Let’s Talk about Pets

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Let’s Talk about Pets

First things first: I love my pets. My family has always had pets, from fish to hamsters to hermit crabs to rats (my mom was particularly happy when those were out of the house). The current menagerie includes two cats, a dog, a horse, and two fish. 

Pets teach us responsibility, provide us joy (how many cat videos have you watched today?), and can even help us live longer. And they’re popular: 63% of American households have pets, resulting in more than 360 million pets in the United States alone. That results in an absolutely massive industry: Pets and pet products account for $40.8 billion in spending in the United States every year. 

That probably doesn't come as a surprise, but this might: Many released pets are now considered invasive species. 

Even when people buy animals with the best intentions, a lot of things can change throughout the course of pet ownership. Maybe they realize their hubby is allergic to cats, or that snake eats way more than anticipated. Maybe the new apartment building has a “no pets” rule, or that teeny baby turtle outgrew his aquarium. Regardless of the reason, many pet owners will ultimately face a difficult decision: what do you do with a pet you can no longer care for? 

Releasing pets into the wild may be considered a “humane” response by unknowing owners (thanks a lot, Finding Nemo), but this problematic for a number of reasons. First, a significant change in environment will likely be stressful for the pet and they could even die. They also might be carrying diseases or pathogens that could spread to native wildlife, which is why even seemingly innocuous actions like flushing a dead fish could be dangerous. Lastly, in the right climate, released pets could establish breeding populations and become invasive.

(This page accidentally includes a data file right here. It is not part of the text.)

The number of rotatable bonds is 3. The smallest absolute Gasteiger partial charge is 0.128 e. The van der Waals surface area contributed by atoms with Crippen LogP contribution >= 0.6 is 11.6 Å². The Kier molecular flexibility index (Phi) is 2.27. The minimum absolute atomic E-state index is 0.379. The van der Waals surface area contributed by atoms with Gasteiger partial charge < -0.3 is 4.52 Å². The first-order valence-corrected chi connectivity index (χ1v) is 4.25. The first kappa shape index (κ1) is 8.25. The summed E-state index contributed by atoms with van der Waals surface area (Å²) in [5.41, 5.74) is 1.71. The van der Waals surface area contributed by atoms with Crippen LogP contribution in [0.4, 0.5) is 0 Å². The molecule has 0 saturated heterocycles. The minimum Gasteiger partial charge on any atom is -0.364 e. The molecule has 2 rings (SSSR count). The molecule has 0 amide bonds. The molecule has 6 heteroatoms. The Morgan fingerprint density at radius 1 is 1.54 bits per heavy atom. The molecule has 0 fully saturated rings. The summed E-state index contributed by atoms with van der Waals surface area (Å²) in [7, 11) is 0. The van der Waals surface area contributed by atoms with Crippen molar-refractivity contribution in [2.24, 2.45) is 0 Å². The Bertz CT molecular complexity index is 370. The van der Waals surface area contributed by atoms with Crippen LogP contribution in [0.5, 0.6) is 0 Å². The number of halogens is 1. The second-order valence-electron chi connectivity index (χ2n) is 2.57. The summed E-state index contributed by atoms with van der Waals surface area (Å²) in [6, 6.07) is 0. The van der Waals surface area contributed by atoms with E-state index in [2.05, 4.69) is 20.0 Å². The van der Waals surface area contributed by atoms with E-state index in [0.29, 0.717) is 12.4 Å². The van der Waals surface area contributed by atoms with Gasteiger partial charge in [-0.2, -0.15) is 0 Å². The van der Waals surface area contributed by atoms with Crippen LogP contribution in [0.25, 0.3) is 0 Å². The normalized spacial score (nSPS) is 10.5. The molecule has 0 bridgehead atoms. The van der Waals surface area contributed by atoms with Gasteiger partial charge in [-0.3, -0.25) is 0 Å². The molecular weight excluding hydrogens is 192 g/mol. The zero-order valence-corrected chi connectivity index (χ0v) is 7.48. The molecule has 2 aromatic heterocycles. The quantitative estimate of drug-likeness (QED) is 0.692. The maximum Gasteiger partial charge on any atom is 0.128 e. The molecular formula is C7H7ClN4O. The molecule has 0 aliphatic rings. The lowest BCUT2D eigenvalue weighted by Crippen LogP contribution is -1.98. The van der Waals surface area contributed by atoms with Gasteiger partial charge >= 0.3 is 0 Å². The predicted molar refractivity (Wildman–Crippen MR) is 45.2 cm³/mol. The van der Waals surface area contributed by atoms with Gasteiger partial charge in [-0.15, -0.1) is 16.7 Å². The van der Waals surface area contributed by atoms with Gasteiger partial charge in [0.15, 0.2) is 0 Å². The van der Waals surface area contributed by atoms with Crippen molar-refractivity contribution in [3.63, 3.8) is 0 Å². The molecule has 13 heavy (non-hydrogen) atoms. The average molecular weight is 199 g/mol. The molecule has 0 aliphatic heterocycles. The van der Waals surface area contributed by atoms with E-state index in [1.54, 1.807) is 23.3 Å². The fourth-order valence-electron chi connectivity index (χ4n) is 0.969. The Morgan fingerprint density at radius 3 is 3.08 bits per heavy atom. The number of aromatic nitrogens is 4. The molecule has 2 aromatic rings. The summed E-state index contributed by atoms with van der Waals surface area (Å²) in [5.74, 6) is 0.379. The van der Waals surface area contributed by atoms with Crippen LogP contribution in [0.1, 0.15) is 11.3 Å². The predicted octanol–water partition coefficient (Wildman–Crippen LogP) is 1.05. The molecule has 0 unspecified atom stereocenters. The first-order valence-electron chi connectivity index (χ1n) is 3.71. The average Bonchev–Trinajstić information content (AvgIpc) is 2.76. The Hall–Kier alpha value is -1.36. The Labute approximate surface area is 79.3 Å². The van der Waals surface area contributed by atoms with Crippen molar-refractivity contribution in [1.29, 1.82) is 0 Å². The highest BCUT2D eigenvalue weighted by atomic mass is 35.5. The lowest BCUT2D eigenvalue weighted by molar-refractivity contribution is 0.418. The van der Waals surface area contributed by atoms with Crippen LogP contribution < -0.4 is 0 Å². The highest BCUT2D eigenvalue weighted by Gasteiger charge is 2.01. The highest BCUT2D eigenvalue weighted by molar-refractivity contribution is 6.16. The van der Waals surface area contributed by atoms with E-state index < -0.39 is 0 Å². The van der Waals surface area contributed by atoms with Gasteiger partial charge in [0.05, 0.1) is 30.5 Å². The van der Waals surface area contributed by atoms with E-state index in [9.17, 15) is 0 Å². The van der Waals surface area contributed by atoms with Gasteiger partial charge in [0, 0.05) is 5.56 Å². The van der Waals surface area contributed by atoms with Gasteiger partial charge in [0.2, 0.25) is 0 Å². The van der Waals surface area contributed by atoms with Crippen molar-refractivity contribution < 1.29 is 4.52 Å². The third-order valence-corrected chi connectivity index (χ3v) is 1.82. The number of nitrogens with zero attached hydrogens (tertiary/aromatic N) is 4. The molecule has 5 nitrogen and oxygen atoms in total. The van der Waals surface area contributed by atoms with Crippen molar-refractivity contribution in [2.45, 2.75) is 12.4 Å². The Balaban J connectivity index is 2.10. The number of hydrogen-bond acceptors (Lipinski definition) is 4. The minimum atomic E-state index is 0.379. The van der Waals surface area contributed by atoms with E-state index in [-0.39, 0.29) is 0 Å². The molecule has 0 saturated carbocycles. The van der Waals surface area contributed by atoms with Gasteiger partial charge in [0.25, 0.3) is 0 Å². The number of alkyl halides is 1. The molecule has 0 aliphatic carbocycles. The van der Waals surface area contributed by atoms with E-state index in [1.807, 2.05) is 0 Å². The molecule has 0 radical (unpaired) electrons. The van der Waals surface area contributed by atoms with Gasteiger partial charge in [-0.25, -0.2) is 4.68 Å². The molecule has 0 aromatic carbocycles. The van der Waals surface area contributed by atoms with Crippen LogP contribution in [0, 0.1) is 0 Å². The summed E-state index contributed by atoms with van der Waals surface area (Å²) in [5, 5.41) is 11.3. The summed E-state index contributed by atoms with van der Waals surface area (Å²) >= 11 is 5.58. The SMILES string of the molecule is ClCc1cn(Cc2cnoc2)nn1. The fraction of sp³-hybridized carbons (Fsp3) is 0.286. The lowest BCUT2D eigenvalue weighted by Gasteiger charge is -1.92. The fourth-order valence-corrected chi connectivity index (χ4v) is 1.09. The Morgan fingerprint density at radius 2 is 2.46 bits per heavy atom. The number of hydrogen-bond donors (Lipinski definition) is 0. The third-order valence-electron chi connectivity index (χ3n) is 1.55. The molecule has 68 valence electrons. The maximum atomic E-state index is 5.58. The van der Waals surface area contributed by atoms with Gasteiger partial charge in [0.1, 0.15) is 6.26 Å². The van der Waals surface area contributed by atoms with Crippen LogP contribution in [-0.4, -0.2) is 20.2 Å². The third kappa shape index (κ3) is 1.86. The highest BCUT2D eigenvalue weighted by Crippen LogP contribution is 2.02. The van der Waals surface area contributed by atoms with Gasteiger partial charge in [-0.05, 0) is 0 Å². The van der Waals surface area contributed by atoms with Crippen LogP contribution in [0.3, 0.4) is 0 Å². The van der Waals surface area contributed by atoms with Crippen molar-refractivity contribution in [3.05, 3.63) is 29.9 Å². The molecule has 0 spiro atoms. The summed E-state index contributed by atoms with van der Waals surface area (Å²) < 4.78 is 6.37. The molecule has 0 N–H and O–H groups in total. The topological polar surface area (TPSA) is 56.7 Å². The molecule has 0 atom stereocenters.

This is more common than you might think. Here are a few examples of released pets becoming problematic in the United States: 

  • Lionfish: Originally from the Indo-Pacific, these venomous fish are wreaking havoc on native fish populations in the Western Atlantic, Caribbean, and Gulf of Mexico. Considered the “Hoover vacuums of the sea”, lionfish will eat anything up to half their size. Despite being highly invasive, they are still imported in the States in large numbers: 46,000 lionfish were imported in 2011 alone. 
  • Cats: Your cuddly kittens have a deadly side. Domestic outdoor and feral cats kill a median of 2.4 billion birds and 12.3 billion mammals every year, leading cats to be considered one of the largest human-linked threats to wildlife in the country. 
  • Giant African Land Snail: These massive mollusks are one of the word’s largest snails and consume more than 500 types of plants. To top it off, they can damage plaster and stucco structures and can carry a parasitic nematode that causes meningitis in humans. 
  • Burmese python:  Reaching up to 17 ft in length, Burmese pythons are some of the largest snakes in the world. Now established throughout South Florida, Burmese pythons pose a serious risk to native wildlife and domestic pets. More than 2,000 pythons have been removed from the Everglades National Park since 2002, a figure that likely represents a small fraction of the population.